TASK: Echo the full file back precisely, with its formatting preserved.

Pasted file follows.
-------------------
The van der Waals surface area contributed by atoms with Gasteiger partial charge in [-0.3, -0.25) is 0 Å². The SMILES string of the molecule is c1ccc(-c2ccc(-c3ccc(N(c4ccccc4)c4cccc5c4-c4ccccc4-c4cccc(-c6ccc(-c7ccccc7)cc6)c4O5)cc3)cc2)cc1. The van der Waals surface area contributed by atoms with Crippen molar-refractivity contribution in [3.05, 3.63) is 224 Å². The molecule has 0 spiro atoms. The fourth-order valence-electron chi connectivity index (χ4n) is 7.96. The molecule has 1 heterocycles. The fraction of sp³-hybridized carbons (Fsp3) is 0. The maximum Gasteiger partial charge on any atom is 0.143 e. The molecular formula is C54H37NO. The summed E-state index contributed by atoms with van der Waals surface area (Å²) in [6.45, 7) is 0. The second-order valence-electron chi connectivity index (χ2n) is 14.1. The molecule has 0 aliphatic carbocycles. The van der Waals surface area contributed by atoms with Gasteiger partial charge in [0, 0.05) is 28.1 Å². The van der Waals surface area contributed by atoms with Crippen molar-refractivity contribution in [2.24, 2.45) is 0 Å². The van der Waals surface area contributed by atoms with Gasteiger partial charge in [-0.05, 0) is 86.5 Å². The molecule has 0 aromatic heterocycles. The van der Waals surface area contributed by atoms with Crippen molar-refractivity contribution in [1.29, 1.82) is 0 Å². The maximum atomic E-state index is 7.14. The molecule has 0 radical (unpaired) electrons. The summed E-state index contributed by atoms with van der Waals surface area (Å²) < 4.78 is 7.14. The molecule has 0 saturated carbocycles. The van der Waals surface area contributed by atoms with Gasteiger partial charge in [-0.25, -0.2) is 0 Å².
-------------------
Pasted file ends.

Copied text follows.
The van der Waals surface area contributed by atoms with Gasteiger partial charge in [-0.3, -0.25) is 0 Å². The SMILES string of the molecule is c1ccc(-c2ccc(-c3ccc(N(c4ccccc4)c4cccc5c4-c4ccccc4-c4cccc(-c6ccc(-c7ccccc7)cc6)c4O5)cc3)cc2)cc1. The van der Waals surface area contributed by atoms with Crippen molar-refractivity contribution in [3.05, 3.63) is 224 Å². The molecule has 0 spiro atoms. The fourth-order valence-electron chi connectivity index (χ4n) is 7.96. The molecule has 1 heterocycles. The fraction of sp³-hybridized carbons (Fsp3) is 0. The maximum Gasteiger partial charge on any atom is 0.143 e. The molecular formula is C54H37NO. The summed E-state index contributed by atoms with van der Waals surface area (Å²) in [6.45, 7) is 0. The second-order valence-electron chi connectivity index (χ2n) is 14.1. The molecule has 0 aliphatic carbocycles. The van der Waals surface area contributed by atoms with Gasteiger partial charge in [0, 0.05) is 28.1 Å². The van der Waals surface area contributed by atoms with Crippen molar-refractivity contribution in [2.24, 2.45) is 0 Å². The van der Waals surface area contributed by atoms with Gasteiger partial charge in [-0.05, 0) is 86.5 Å². The molecule has 0 aromatic heterocycles. The van der Waals surface area contributed by atoms with Crippen molar-refractivity contribution in [1.29, 1.82) is 0 Å². The maximum atomic E-state index is 7.14. The molecule has 0 radical (unpaired) electrons. The summed E-state index contributed by atoms with van der Waals surface area (Å²) < 4.78 is 7.14. The molecule has 0 saturated carbocycles. The van der Waals surface area contributed by atoms with Gasteiger partial charge in [-0.25, -0.2) is 0 Å².